Contrary to previous research, a new study has found that exercising in midlife is not associated with delaying the onset of cognitive decline and dementia — including Alzheimer’s disease — later in life.
Needless to say, this finding is disappointing. For, as the authors of the study point out, there is some “biological plausibility” behind the idea of an association between physical activity and long-term cognitive health — primarily because of exercise’s beneficial effect on the cardiovascular system, including improving blood flow to the brain.
The study, which was published last week in the Journal of Alzheimer’s Disease, does include a bit of encouraging news, however. It found that older people who report that they are engaged in regular exercise tend to score better on cognitive tests two years later than their non-exercising peers.
That finding supports other research that suggests exercise can help people keep cognitively fit in the short term.
“This study reminds us that physical activity has all sorts of benefits for people, including promoting cardiovascular health, managing optimal weight levels and maintaining bones and muscle mass,” said Alden Gross, the study’s lead author and an epidemiologist at Johns Hopkins University’s Bloomberg School of Public Health, in a released statement. “Unfortunately, it is too early for us to say the same about exercise and Alzheimer’s, especially as a possible long-term preventive measure.”
A more rigorous study design
Why the findings of this study are so compelling is that it was a longitudinal study — it followed hundreds of adults for more than three decades. Previous studies that have suggested exercising in mid-life may help stave off dementia were frequently cross-sectional studies, which analyze data collected from people only at a single point in time. Both studies are observational (and thus cannot prove causation), but a longitudinal study helps to significantly reduce the problem of reverse causation — in this case, the possibility that as people develop dementia, they reduce their physical activity.
For their study, Gross and his colleagues used data collected from 646 mostly male participants in the Johns Hopkins Precursors study, which has been called “the granddaddy” of longitudinal health studies. The participants were initially enrolled in the study between 1948 and 1964, while they were medical students at Johns Hopkins. Each had answered detailed health questionnaires, including about their weekly physical activity, annually since graduation. (After 1978, one of the questions asked if they regularly exercised to a sweat — an attempt to determine the intensity of their exercise regimen.) Each had also undergone five different kinds of cognitive testing in either 2005 or 2008.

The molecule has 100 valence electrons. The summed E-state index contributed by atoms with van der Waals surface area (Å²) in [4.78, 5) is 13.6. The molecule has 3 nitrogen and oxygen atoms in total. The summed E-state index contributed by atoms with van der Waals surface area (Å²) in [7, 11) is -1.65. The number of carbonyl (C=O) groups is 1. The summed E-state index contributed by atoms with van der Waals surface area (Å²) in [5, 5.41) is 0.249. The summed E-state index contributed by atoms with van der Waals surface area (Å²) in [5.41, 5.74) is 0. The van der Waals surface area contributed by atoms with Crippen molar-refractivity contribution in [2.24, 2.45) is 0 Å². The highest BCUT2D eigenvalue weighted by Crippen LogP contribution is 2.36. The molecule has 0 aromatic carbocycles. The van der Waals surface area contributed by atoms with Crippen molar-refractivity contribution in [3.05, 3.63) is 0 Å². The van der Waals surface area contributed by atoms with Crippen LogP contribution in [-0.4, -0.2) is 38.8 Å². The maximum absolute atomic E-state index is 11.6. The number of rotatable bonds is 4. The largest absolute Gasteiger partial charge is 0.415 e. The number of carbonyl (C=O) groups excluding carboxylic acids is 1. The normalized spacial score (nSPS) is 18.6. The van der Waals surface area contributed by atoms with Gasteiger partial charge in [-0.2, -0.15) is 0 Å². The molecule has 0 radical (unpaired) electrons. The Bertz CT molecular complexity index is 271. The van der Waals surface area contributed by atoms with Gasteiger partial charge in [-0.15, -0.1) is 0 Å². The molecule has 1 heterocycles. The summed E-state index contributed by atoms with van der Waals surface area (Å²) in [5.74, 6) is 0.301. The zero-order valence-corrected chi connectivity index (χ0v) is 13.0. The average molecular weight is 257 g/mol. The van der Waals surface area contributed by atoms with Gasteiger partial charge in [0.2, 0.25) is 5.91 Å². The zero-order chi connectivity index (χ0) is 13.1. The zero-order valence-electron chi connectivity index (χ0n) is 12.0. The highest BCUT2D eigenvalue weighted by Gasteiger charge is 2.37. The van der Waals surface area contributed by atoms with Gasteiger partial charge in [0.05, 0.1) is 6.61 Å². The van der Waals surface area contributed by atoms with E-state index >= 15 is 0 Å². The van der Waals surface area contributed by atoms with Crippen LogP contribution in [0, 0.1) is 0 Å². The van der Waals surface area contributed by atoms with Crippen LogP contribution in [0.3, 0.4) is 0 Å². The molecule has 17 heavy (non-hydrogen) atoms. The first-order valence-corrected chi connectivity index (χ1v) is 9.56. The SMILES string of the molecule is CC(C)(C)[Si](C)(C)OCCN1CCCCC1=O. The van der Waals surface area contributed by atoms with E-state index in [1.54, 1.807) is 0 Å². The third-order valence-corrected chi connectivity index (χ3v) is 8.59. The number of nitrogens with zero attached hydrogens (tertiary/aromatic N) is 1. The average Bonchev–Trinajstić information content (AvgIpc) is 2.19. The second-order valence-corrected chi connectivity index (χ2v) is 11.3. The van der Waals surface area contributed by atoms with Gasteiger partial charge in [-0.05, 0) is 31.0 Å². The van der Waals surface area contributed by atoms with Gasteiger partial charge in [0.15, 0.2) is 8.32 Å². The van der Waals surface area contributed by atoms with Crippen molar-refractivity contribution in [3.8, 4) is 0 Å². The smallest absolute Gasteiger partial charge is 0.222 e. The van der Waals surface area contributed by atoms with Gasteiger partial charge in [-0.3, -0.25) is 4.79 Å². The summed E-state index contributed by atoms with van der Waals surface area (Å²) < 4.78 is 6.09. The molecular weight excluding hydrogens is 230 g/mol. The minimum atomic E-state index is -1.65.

As the researchers explain in their study, the participants’ homogeneity — all students at a selective medical school — is one of the study’s strengths, for it helped to eliminate confounding factors that are also known to affect the risk of dementia, particularly education and socioeconomic status. (Of course, the homogeneity of the participants is also one of the study’s limitations, for it means that the findings may not apply to broader, more diverse populations.)
Using the cognitive tests and medical records, Gross and his colleagues were able to determine the cognitive fitness of the participants, including the onset of dementia, through 2011. During the study’s time period, 28 participants, or 4.5 percent, developed Alzheimer’s disease.
An analysis of the data found no correlation, however, between the participants’ reported physical activity at midlife and their risk of dementia — or their scores in later life on the cognitive tests. Nor did they find any relationship between the participants’ pattern of exercise over their lifetime and their cognitive health in later life (although most of the participants did not change their exercise habits much over the decades).
The analysis did reveal, however, that participants who reported higher levels of physical activity within two years of the cognitive testing tended to score higher on those tests.
One major limitation of this study is the relatively low number of participants who went on to develop dementia, which, as the study’s authors point out, may have limited the ability of the study to detect an association with exercise habits. Also, the participants self-reported their physical activity, and such reports can be unreliable.
The study’s findings do support, however, a 2015 Cochrane review that found no link between aerobic exercise and cognitive performance among cognitively healthy older adults, even when cardiovascular health was improved.
Such findings should not, however, lead anyone to stop or curb their exercise regimen. Regular physical activity has been shown repeatedly to be one of the best preventive “medicines” against a host of chronic and age-related illnesses, including heart disease and type 2 diabetes.
All this study suggests is that Alzheimer’s disease may not be one of them.
“These findings have implications for intervention work moving forward,” said Gross. “We still need to focus on causes and mechanisms of Alzheimer’s and dementia, since we don’t yet know which preventive measures may or may not work.”
“For now, when I speak in the community about Alzheimer’s, I find that people take some relief in understanding that there wasn’t anything that anyone might have done to avoid a loved one developing Alzheimer’s,” he added. “Of course, the goal for researchers is to identify factors that may help older people maintain their cognitive function into their later years. More long-term studies like the Precursors study are needed.”
For more information: You’ll find an abstract of the study on the website of the Journal of Alzheimer’s Disease, but the full paper is behind a paywall.